The FDA has granted afamelanotide (Scenesse, Clinuvel) for the prevention of phototoxicity in adults with erythropoietic protoporphyria (EPP).
Afamelanotide is a photo-protective alpha-melanocyte stimulating hormone—the synthetic form of a naturally-occurring peptide hormone released by skin cells in response to stimulation by ultraviolet radiation.
Implanted subcutaneously in short white rods, the hormone will cause the skin to produce eumelanin with the goal of increasing tolerance to sunlight in adults with a confirmed EPP diagnosis.
Prior to the FDA’s approval, the drug was granted both Priority Review and Orphan Drug designations.
The official approval stems from the results of two parallel group clinical trials, according to an FDA statement. In the first trial, 48 of 93 total subjects received afamelanotide (opposed to placebo) and were followed for a period of 180 days. Primary endpoint was measured as the number of hours over 180 days spent in direct sunlight between 10 a.m. and 6 p.m. without pain. The afamelanotide group reported a median number of 64 hours without pain over that period, compared to the 41 hours without pain in the placebo group.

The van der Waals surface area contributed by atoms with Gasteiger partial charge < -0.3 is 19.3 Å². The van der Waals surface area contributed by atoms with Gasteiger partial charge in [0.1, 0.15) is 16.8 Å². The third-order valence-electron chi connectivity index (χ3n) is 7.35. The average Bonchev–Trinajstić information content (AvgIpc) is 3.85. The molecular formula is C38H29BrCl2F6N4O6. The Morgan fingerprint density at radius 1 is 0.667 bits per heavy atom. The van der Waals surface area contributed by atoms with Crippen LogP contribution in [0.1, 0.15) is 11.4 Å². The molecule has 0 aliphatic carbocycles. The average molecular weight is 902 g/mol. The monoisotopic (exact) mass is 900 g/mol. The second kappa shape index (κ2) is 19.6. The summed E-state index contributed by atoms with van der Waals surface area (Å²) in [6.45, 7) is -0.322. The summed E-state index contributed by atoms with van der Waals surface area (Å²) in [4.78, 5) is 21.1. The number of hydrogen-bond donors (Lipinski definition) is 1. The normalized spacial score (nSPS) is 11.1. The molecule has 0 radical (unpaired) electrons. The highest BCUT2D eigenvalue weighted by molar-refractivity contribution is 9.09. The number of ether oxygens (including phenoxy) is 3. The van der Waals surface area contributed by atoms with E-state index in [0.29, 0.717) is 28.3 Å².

In the second trial, 38 of 74 subjects received afamelanotide, were followed for 270 days, and reported the total number of hours spent in direct in sunlight in which “most of the day” was spent without pain. The afamelanotide group reported a median total of 6 hours, compared with 0.75 hours in the placebo group.
Afamelanotide is contraindicated in patients with a hypersensitivity to the active ingredient or excipients, severe hepatic disease, hepatic impairment, and renal impairment.
Adverse events reported with the use of afamelanotide include Nausea, headache, implant site reactions, oropharyngeal pain, cough, fatigue, skin hyperpigmentation, dizziness, non-acute porphyria, skin irritation.